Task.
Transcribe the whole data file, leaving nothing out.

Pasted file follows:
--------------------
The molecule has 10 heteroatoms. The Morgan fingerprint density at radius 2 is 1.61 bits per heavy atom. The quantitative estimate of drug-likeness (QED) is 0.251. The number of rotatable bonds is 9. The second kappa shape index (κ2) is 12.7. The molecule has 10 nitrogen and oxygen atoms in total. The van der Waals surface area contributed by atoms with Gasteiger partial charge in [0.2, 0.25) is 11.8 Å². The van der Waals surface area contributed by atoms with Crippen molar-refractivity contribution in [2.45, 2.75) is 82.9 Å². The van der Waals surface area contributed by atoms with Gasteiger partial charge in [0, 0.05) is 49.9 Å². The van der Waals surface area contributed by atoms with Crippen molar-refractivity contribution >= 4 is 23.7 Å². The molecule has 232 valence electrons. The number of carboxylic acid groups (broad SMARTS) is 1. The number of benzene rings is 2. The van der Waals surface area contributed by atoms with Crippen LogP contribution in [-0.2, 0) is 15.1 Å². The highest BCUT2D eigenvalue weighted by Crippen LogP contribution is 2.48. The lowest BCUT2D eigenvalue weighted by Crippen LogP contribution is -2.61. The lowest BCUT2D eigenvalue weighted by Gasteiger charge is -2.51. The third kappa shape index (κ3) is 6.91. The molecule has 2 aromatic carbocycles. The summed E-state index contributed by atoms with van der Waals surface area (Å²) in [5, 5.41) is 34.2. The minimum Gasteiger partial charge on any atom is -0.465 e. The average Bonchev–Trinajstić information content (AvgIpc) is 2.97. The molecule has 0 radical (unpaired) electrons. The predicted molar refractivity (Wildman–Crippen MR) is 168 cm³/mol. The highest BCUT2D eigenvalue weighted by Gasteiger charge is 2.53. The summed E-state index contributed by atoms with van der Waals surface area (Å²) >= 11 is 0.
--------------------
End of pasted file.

The molecule has 10 heteroatoms. The Morgan fingerprint density at radius 2 is 1.61 bits per heavy atom. The quantitative estimate of drug-likeness (QED) is 0.251. The number of rotatable bonds is 9. The second kappa shape index (κ2) is 12.7. The molecule has 10 nitrogen and oxygen atoms in total. The van der Waals surface area contributed by atoms with Gasteiger partial charge in [0.2, 0.25) is 11.8 Å². The van der Waals surface area contributed by atoms with Crippen molar-refractivity contribution in [2.45, 2.75) is 82.9 Å². The van der Waals surface area contributed by atoms with Gasteiger partial charge in [0, 0.05) is 49.9 Å². The van der Waals surface area contributed by atoms with Crippen molar-refractivity contribution >= 4 is 23.7 Å². The molecule has 232 valence electrons. The number of carboxylic acid groups (broad SMARTS) is 1. The number of benzene rings is 2. The van der Waals surface area contributed by atoms with Crippen LogP contribution in [-0.2, 0) is 15.1 Å². The highest BCUT2D eigenvalue weighted by Crippen LogP contribution is 2.48. The lowest BCUT2D eigenvalue weighted by Crippen LogP contribution is -2.61. The lowest BCUT2D eigenvalue weighted by Gasteiger charge is -2.51. The third kappa shape index (κ3) is 6.91. The molecule has 2 aromatic carbocycles. The summed E-state index contributed by atoms with van der Waals surface area (Å²) in [5, 5.41) is 34.2. The minimum Gasteiger partial charge on any atom is -0.465 e. The average Bonchev–Trinajstić information content (AvgIpc) is 2.97. The molecule has 0 radical (unpaired) electrons. The predicted molar refractivity (Wildman–Crippen MR) is 168 cm³/mol. The highest BCUT2D eigenvalue weighted by Gasteiger charge is 2.53. The summed E-state index contributed by atoms with van der Waals surface area (Å²) >= 11 is 0.